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Trombose simultânea em duas artérias coronárias epicárdicas durante infarto agudo do miocárdio

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Rev Bras Cardiol Invasiva. 2012;20(4):431-4

© 2012 Sociedade Brasileira de Hemodinâmica e Cardiologia Intervencionista. Published by Elsevier Editora Ltda. All rights reserved.

Simultaneous Thrombosis in Two Epicardial Coronary

Arteries During Acute Myocardial Infarction

Eduardo Lanaro

1

, Edilberto Castilho Pereira Júnior

2

, Felipe José de Andrade Falcão

3

,

Adriano Henrique Pereira Barbosa

4

ABSTRACT

Young patient with a history of smoking, hypertension and use of illicit drugs (cannabis, cocaine and crack) was admitted with precordial pain after physical exercise within the previ-ous two hours. Electrocardiogram demonstrated ST segment elevation in leads V1 to V4 and the patient was referred to cardiac catheterization, which showed total occlusion of the left anterior descending artery and a large amount of thrombi in the right coronary artery. The patient was treated with di-rect stenting in the left anterior descending artery and triple antiplatelet therapy with aspirin, clopidogrel and abciximab in combination with non-fractioned heparin for 24 hours. Angiography and intravascular ultrasound assessment after 48 hours demonstrated a complete resolution of thrombi in both coronary arteries.

DESCRIPTORS: Coronary disease. Coronary thrombosis.

Myocardial infarction. Catheterization. Coronary angiography.

1 In-hospital Physician at the Hemodynamics and Interventionist

Car-diology Sector of Escola Paulista de Medicina da Universidade Federal de São Paulo. São Paulo, SP, Brazil.

2 In-hospital Physician at the Hemodynamics and Interventionist

Car-diology Sector of Escola Paulista de Medicina da Universidade Federal de São Paulo. São Paulo, SP, Brazil.

3 In-hospital Physician at the Hemodynamics and Interventionist

Car-diology Sector of Escola Paulista de Medicina da Universidade Federal de São Paulo. São Paulo, SP, Brazil.

4 Doctor. Physician at the Hemodynamics and Interventionist Cardiology

Sector of Escola Paulista de Medicina da Universidade Federal de São Paulo. São Paulo, SP, Brazil.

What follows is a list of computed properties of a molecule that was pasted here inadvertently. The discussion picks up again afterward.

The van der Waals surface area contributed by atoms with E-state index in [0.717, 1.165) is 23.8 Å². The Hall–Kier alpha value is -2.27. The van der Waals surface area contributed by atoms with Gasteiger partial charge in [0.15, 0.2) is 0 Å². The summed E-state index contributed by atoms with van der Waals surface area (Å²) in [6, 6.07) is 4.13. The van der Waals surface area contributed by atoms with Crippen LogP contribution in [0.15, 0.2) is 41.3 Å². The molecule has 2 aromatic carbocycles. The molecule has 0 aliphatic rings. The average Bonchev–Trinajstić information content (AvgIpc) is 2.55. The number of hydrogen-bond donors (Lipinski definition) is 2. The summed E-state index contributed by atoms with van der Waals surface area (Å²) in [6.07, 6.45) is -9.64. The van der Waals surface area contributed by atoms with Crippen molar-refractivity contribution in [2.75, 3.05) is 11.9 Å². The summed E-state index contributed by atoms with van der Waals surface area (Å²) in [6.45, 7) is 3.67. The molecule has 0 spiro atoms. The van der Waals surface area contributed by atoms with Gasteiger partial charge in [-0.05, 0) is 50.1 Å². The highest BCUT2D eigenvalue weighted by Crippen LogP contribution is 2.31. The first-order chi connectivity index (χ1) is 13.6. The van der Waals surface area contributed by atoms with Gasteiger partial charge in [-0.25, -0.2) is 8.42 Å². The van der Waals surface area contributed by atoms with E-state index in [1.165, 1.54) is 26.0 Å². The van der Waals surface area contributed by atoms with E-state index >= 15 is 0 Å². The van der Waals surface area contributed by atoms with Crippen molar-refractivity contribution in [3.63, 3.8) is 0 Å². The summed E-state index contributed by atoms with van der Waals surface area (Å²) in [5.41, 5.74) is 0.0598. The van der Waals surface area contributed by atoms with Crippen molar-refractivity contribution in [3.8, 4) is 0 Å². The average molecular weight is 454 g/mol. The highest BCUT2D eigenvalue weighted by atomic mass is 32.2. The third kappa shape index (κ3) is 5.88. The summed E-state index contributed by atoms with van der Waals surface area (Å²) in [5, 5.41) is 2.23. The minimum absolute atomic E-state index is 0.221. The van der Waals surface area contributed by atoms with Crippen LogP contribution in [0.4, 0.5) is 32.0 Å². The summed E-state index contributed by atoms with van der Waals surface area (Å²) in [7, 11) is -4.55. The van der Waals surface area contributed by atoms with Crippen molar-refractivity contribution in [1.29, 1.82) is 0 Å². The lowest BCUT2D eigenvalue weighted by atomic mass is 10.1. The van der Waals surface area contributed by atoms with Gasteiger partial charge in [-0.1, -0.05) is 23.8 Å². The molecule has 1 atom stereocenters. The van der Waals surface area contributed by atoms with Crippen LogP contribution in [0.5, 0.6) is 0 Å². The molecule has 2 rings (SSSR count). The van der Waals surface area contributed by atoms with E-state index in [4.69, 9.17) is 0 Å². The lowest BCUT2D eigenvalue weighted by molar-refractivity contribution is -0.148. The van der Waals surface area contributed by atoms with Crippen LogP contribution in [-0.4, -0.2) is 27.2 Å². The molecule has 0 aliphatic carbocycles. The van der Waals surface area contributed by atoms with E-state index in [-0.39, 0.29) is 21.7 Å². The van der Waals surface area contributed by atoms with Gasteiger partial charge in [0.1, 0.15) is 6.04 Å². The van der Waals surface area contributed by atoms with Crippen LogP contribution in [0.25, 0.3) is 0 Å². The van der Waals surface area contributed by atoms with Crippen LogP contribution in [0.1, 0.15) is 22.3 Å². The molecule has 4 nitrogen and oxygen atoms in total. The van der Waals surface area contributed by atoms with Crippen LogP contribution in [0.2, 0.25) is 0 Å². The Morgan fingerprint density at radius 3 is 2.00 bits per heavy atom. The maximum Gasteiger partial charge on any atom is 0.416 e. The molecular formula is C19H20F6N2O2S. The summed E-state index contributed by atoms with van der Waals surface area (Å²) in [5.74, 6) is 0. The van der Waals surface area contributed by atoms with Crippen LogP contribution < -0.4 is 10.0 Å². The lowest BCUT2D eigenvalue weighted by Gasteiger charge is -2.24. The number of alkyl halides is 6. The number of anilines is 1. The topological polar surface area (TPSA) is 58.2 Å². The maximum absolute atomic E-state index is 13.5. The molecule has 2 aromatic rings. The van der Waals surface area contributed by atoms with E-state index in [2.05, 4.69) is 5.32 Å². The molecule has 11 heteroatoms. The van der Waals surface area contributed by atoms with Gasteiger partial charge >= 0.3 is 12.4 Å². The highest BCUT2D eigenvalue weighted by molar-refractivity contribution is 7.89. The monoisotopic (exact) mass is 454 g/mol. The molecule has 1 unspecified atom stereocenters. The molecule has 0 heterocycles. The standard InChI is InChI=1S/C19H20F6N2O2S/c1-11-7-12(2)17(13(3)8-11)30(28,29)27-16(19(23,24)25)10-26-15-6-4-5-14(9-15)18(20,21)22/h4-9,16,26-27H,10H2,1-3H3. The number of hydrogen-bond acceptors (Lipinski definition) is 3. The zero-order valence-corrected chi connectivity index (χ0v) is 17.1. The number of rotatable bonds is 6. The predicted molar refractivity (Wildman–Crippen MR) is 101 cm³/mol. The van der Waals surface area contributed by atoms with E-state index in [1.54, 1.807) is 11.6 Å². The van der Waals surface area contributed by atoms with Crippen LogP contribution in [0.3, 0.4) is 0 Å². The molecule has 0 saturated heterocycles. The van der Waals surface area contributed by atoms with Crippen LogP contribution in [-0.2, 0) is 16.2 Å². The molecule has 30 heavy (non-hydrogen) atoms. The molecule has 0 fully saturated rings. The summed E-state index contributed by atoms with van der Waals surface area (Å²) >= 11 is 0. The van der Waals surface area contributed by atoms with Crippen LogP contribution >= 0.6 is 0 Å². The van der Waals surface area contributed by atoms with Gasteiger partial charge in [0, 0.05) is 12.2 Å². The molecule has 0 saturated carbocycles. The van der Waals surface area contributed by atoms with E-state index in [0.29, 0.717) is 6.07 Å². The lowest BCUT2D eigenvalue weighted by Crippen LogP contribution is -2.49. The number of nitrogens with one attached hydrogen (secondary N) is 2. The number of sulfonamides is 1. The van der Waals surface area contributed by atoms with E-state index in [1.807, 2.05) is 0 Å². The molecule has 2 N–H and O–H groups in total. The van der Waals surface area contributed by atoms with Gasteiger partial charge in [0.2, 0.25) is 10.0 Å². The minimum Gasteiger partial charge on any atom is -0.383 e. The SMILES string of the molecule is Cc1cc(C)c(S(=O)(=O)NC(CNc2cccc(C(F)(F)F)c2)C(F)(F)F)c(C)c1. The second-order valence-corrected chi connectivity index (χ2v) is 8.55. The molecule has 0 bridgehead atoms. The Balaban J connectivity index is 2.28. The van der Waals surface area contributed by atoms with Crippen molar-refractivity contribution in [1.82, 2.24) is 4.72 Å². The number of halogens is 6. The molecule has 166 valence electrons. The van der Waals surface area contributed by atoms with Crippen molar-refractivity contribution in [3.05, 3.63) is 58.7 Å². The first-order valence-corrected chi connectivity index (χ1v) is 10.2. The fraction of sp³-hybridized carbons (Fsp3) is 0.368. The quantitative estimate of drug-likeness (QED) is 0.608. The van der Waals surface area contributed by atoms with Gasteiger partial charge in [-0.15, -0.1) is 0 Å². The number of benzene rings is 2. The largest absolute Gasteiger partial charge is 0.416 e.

Correspondence to: Eduardo Lanaro. Rua Napoleão de Barros, 715 – Vila Clementino – São Paulo, SP, Brazil – CEP 04024-002

E-mail: dulanaro@gmail.com

Received on: 9/2/2012 • Accepted on: 11/18/2012 RESUMO

Trombose Simultânea em Duas Artérias Coronárias Epicárdicas Durante Infarto Agudo do Miocárdio

Paciente jovem, com histórico de tabagismo, hipertensão ar terial e uso de drogas ilícitas (cannabis, cocaína e crack), foi admitido com dor precordial após atividade física, com cerca de duas horas de evolução. O eletrocardiograma demons-trou supradesnivelamento do segmento ST de V1 a V4, e o paciente foi encaminhado para cateterismo cardíaco, que evidenciou oclusão total da artéria descendente anterior e grande quantidade de trombos na coronária direita. Foi tratado com implante direto de stents na artéria descendente anterior e terapia antiplaquetária tripla com aspirina, clopidogrel e abciximab associada a heparina não-fracionada, mantidas por 24 horas. Reavaliações angiográfica e ultrassonográfica após 48 horas demonstraram resolução completa dos trombos em ambas as coronárias.

DESCRITORES: Doença das coronárias. Trombose coronária.

In farto do miocárdio. Cateterismo. Angiografia coronária.

Case Report

A

cute myocardial infarction (AMI) with ST segment supra-unlevelling is more commonly caused by the rupture of the vulnerable atherosclerotic plaque with formation of thrombus and total occlu-sion of the vessel. In most of ases, a single culprit

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Lanaro et al.

Simultaneous Thrombosis in Two Epicardial Coronary Arteries during AMI

Rev Bras Cardiol Invasiva. 2012;20(4):431-4

432

The rupture of vulnerable plaques may be the result of inflammation, catecholamine action, or increased sympathetic tone. In angiographic studies, the percen-tage of patients with acute myocardial infarction (AMI) who had thrombi in non-culprit lesions was 32.8%,1

and this occurrence is associated with a higher number of adverse clinical outcomes. These studies defined angiographic thrombus as an intraluminal filling defect, as an abrupt vessel occlusion with contrast persistence observed in multiple projections, or as an occluded vessel with a convex margin that retains contrast and persists for several cardiac cycles.3

CASE REPORT

A 34-year-old male patient with a long history of smoking, hypertension, and illicit drug use (cannabis, cocaine, and crack) was admitted to the emergency room due to chest pain of high intensity without irradiation, which began after physical activity and swea ting associ-ated with a 2.5 hours evolution. At physical examination, his blood pressure was 180/90 mmHg, and the oxygen saturation, 94 % (FiO2: 21%), as well as normal heart and lung auscultation. The electrocardiogram (ECG) initially showed sinus rhythm, a ventricular rate of 60 beats per minute, and ST-segment elevation in leads V1 to V4 (Figure 1).

Due to the chest pain and ischaemic alterations on ECG, AMI with ST-segment elevation was diagnosed. 200 mg of acetylsalicylic acid and 600 mg of clopi-dogrel were administered, and then the patient was referred to the interventional cardiology laboratory to undergo primary percutaneous coronary intervention (PCI). Angiography showed right dominance, multiple thrombi in the right coronary artery, a left anterior descending artery (related to the AMI and occluded, with a Thrombolysis in Myocardial Infarction [TIMI] flow of 0), and a circumflex artery with no evidence of atherosclerotic lesions. Left ventriculography evidenced apical hypokinesia (Figure 2).

Since the right coronary artery lesions were not the culprits, it was decided to clinically follow them and treat the culprit lesion in the left anterior descending